Zinc discovery may shed light on Parkinson’s, Alzheimer’s
The green spots above are clumps of protein inside yeast cells that are deficient in both zinc and a protein that prevents clumping. Research by Colin MacDiarmid and David Eide is exploring how a shortage of zinc can contribute to diseases.
Photo: Colin MacDiarmid and David Eide/Journal of Biological Chemistry
Scientists at UW–Madison have made a discovery that, if replicated in humans, suggests a shortage of zinc may contribute to diseases like Alzheimer’s and Parkinson’s, which have been linked to defective proteins clumping together in the brain.
With proteins, shape is everything. The correct shape allows some proteins to ferry atoms or molecules about a cell, others to provide essential cellular scaffolding or identify invading bacteria for attack. When proteins lose their shape due to high temperature or chemical damage, they stop working and can clump together — a hallmark of Parkinson’s and Alzheimer’s.
The UW researchers have discovered another stress that decreases protein stability and causes clumping: a shortage of zinc, an essential metal nutrient.
Zinc ions play a key role in creating and holding proteins in the correct shape. In a study just published in the online Journal of Biological Chemistry, Colin MacDiarmid and David Eide show that the gene Tsa1 creates “protein chaperones” that prevent clumping of proteins in cells with a zinc shortage. By holding proteins in solution, Tsa1 prevents damage that can otherwise lead to cell death.
“Zinc is needed by all cells, all organisms, it’s not just for steel roofs, nails and trashcans.”
For simplicity, the researchers studied the system in yeast — a single-celled fungus. Yeast can adapt to both shortages and excesses of zinc, says MacDiarmid, an associate scientist. “Zinc is an essential nutrient but if there’s too much, it’s toxic. The issue for the cell is to find enough zinc to grow and support all its functions, while at the same time not accumulating so much that it kills the cell.”
Cells that are low in zinc also produce proteins that counter the resulting stress, including one called Tsa1.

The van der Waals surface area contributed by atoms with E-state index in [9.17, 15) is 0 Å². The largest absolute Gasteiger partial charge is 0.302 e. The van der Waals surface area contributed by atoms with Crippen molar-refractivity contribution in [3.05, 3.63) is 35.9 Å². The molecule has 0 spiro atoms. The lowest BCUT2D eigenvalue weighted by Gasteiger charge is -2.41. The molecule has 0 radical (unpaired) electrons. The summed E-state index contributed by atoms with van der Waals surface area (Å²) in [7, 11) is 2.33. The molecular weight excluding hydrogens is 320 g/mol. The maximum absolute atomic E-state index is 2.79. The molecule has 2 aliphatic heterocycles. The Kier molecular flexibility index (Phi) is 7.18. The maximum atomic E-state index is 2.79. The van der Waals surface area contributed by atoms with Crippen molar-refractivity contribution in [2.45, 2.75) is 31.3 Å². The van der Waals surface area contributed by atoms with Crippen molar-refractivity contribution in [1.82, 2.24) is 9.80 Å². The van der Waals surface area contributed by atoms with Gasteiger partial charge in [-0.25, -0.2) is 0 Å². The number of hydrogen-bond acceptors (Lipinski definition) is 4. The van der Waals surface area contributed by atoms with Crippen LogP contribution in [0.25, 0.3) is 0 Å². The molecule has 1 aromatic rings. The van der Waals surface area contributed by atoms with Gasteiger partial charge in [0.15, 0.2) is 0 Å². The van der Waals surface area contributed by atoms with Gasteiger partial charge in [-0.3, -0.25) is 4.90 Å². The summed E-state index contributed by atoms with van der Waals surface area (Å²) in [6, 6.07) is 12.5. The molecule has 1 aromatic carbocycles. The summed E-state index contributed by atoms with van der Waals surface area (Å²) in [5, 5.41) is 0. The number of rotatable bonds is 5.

The researchers already knew that Tsa1 could reduce the level of harmful oxidants in cells that are short of zinc. Tsa1, MacDiarmid says, “is really a two-part protein. It can get rid of dangerous reactive oxygen species that damage proteins, but it also has this totally distinct chaperone function that protects proteins from aggregating. We found that the chaperone function was the more important of the two.”
“In yeast, if a cell is deficient in zinc, the proteins can mis-fold, and Tsa1 is needed to keep the proteins intact so they can function,” says Eide, a professor of nutritional science. “If you don’t have zinc, and you don’t have Tsa1, the proteins will glom together into big aggregations that are either toxic by themselves, or toxic because the proteins are not doing what they are supposed to do. Either way, you end up killing the cell.”
While the medical implications remain to be explored, there are clear similarities between yeast and human cells. “Zinc is needed by all cells, all organisms, it’s not just for steel roofs, nails and trashcans,” Eide says. “The global extent of zinc deficiency is debated, but diets that are high in whole grains and low in meat could lead to deficiency.”
If low zinc supply has the same effect on human cells as on yeast, zinc deficiency might contribute to human diseases that are associated with a build-up of “junked” proteins, such as Parkinson’s and Alzheimer’s. Eide says a similar protective system to Tsa1 also exists in animals, and the research group plans to move ahead by studying that system in human cell culture.